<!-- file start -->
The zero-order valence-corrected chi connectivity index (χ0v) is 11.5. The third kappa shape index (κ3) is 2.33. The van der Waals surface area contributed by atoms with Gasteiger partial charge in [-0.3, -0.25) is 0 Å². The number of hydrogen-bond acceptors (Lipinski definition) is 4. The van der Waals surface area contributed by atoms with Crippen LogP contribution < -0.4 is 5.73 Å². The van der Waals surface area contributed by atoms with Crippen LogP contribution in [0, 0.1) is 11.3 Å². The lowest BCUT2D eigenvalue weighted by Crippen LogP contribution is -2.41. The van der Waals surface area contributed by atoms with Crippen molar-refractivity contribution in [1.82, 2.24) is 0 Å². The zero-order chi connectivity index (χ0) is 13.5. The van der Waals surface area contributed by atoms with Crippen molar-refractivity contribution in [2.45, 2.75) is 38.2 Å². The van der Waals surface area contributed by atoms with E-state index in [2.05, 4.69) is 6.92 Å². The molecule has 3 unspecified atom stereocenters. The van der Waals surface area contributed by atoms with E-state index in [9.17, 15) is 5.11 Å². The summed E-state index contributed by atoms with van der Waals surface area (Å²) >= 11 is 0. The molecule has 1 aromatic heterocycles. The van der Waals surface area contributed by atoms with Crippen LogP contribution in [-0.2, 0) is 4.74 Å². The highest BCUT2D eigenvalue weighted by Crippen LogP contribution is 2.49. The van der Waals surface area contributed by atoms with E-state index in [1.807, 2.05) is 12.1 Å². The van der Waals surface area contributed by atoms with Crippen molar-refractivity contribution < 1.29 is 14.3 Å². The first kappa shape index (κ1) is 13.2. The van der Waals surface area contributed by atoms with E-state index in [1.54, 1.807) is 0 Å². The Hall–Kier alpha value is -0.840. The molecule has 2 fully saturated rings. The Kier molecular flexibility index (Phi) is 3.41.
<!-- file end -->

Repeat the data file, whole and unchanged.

The zero-order valence-corrected chi connectivity index (χ0v) is 11.5. The third kappa shape index (κ3) is 2.33. The van der Waals surface area contributed by atoms with Gasteiger partial charge in [-0.3, -0.25) is 0 Å². The number of hydrogen-bond acceptors (Lipinski definition) is 4. The van der Waals surface area contributed by atoms with Crippen LogP contribution < -0.4 is 5.73 Å². The van der Waals surface area contributed by atoms with Crippen LogP contribution in [0, 0.1) is 11.3 Å². The lowest BCUT2D eigenvalue weighted by Crippen LogP contribution is -2.41. The van der Waals surface area contributed by atoms with Crippen molar-refractivity contribution in [1.82, 2.24) is 0 Å². The zero-order chi connectivity index (χ0) is 13.5. The van der Waals surface area contributed by atoms with Crippen molar-refractivity contribution in [2.45, 2.75) is 38.2 Å². The van der Waals surface area contributed by atoms with E-state index in [2.05, 4.69) is 6.92 Å². The molecule has 3 unspecified atom stereocenters. The van der Waals surface area contributed by atoms with E-state index in [9.17, 15) is 5.11 Å². The summed E-state index contributed by atoms with van der Waals surface area (Å²) >= 11 is 0. The molecule has 1 aromatic heterocycles. The van der Waals surface area contributed by atoms with Crippen LogP contribution in [-0.2, 0) is 4.74 Å². The highest BCUT2D eigenvalue weighted by Crippen LogP contribution is 2.49. The van der Waals surface area contributed by atoms with E-state index in [1.807, 2.05) is 12.1 Å². The van der Waals surface area contributed by atoms with Crippen molar-refractivity contribution < 1.29 is 14.3 Å². The first kappa shape index (κ1) is 13.2. The van der Waals surface area contributed by atoms with E-state index in [1.54, 1.807) is 0 Å². The Hall–Kier alpha value is -0.840. The molecule has 2 fully saturated rings. The Kier molecular flexibility index (Phi) is 3.41.